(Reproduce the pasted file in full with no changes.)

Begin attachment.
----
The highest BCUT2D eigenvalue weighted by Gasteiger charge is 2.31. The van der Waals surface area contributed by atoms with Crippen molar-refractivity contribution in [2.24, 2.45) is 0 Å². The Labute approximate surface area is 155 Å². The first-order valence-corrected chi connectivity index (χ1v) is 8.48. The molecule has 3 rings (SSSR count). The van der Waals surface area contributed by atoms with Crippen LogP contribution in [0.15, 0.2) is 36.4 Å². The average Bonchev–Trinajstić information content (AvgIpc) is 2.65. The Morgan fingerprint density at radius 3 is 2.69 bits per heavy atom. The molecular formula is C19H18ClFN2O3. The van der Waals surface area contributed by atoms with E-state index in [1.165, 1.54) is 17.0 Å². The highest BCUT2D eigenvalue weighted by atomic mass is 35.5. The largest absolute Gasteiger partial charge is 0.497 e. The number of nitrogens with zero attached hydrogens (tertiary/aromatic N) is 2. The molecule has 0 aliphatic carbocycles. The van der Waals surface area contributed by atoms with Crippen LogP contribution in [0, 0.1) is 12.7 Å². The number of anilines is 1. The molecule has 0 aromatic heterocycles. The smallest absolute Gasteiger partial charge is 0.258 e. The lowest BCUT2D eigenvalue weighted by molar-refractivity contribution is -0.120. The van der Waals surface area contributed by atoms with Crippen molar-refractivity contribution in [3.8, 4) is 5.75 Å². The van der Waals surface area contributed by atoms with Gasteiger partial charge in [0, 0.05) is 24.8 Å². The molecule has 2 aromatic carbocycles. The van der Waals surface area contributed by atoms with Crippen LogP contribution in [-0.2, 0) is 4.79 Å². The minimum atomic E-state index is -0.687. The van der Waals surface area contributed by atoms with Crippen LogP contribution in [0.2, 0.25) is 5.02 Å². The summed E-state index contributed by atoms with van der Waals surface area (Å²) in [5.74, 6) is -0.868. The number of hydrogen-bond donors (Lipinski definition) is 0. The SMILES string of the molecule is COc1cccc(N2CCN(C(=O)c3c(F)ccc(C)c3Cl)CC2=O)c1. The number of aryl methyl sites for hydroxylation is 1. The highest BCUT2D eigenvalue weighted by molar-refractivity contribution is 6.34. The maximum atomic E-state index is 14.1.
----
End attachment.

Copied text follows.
The highest BCUT2D eigenvalue weighted by Gasteiger charge is 2.31. The van der Waals surface area contributed by atoms with Crippen molar-refractivity contribution in [2.24, 2.45) is 0 Å². The Labute approximate surface area is 155 Å². The first-order valence-corrected chi connectivity index (χ1v) is 8.48. The molecule has 3 rings (SSSR count). The van der Waals surface area contributed by atoms with Crippen LogP contribution in [0.15, 0.2) is 36.4 Å². The average Bonchev–Trinajstić information content (AvgIpc) is 2.65. The Morgan fingerprint density at radius 3 is 2.69 bits per heavy atom. The molecular formula is C19H18ClFN2O3. The van der Waals surface area contributed by atoms with E-state index in [1.165, 1.54) is 17.0 Å². The highest BCUT2D eigenvalue weighted by atomic mass is 35.5. The largest absolute Gasteiger partial charge is 0.497 e. The number of nitrogens with zero attached hydrogens (tertiary/aromatic N) is 2. The molecule has 0 aliphatic carbocycles. The van der Waals surface area contributed by atoms with Crippen LogP contribution in [0, 0.1) is 12.7 Å². The number of anilines is 1. The molecule has 0 aromatic heterocycles. The smallest absolute Gasteiger partial charge is 0.258 e. The lowest BCUT2D eigenvalue weighted by molar-refractivity contribution is -0.120. The van der Waals surface area contributed by atoms with Crippen molar-refractivity contribution in [3.8, 4) is 5.75 Å². The van der Waals surface area contributed by atoms with Gasteiger partial charge in [0, 0.05) is 24.8 Å². The molecule has 2 aromatic carbocycles. The van der Waals surface area contributed by atoms with Crippen LogP contribution in [-0.2, 0) is 4.79 Å². The minimum atomic E-state index is -0.687. The van der Waals surface area contributed by atoms with Crippen LogP contribution in [0.2, 0.25) is 5.02 Å². The summed E-state index contributed by atoms with van der Waals surface area (Å²) in [5.74, 6) is -0.868. The number of hydrogen-bond donors (Lipinski definition) is 0. The SMILES string of the molecule is COc1cccc(N2CCN(C(=O)c3c(F)ccc(C)c3Cl)CC2=O)c1. The number of aryl methyl sites for hydroxylation is 1. The highest BCUT2D eigenvalue weighted by molar-refractivity contribution is 6.34. The maximum atomic E-state index is 14.1.